Are Hostas Part Of The Lily Family?

Are hostas related to lilies?

Hosta plantaginea (Plantain Lily)

Grown for both its lovely foliage and heavily fragrant flowers, Hosta plantaginea is a remarkable Plantain Lily. It forms attractive, dense mounds of glossy, bright green leaves, broadly oval, with parallel veins and a quilted surface, and enlivens any shady area of the garden.

What are hostas related to?

Hostas are blooming perennials that belong to the family Asparagaceae. From that family name, you might be thinking, “Wait a minute, does that mean…” And the answer is yes! They ARE in the same family as Asparagus! They're also related to Agave, Hyacinth, and Century plants.

Can you eat hostas?

When in doubt, just treat them like any other leafy green. Interestingly enough, hosta flowers are also edible (albeit a bit bland), and these can be used as colorful garnishes. While they are indeed safe for human consumption, hostas are toxic to cats and dogs.

Are lilies related to asparagus?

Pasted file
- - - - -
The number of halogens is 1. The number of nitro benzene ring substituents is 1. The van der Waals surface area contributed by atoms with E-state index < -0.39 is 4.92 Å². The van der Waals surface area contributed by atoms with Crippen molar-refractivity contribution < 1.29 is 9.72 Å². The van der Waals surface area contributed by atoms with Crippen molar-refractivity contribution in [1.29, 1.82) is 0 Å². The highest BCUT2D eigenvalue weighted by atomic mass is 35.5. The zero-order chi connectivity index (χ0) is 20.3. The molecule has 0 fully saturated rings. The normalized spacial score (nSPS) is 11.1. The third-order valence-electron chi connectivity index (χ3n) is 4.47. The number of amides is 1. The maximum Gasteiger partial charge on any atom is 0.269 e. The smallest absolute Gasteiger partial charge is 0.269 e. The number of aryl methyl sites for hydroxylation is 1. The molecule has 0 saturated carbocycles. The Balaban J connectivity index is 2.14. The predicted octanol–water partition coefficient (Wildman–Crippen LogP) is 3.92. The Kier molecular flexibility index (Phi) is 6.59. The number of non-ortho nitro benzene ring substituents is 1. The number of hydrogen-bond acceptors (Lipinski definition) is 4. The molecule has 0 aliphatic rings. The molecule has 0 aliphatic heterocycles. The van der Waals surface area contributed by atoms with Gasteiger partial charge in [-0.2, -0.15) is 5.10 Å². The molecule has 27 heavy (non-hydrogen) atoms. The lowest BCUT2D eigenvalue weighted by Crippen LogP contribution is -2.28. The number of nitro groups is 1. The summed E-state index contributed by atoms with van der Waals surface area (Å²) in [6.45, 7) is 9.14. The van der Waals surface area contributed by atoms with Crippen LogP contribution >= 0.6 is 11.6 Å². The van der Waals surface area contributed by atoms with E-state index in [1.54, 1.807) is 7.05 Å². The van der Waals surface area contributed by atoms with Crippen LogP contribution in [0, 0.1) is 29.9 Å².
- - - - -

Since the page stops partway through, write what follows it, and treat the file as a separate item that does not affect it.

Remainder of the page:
However, genetic research places lilies, Allium, and asparagus in three separate families—the Liliaceae, Amaryllidaceae, and Asparagaceae, respectively— the Amaryllidaceae and Asparagaceae are grouped together in the order Asparagales.

Where did hostas come from?

Native to China, Japan, and Korea, hostas came to America via Europe in the 1800s and have become a mainstay in the flower garden ever since. The common name for hosta is Plantain Lily, for its large decorative leaves.

Do hosta come back every year?

Hostas are perennials, which means they will come back bigger and better every year. Most hostas grow well in Zones 3 to 9. These versatile shade plants form a mound of leaves but vary greatly by variety, offering differences in plant size, leaf shape, and leaf color.

Why are hostas so popular?

They offer luxuriant tropical foliage in a wide variety of sizes and colors in parts of the country where tropical plants are not hardy. Better yet they demand cold to such a degree that many of my hosta friends swear that their hostas always “do better” after a hard winter.

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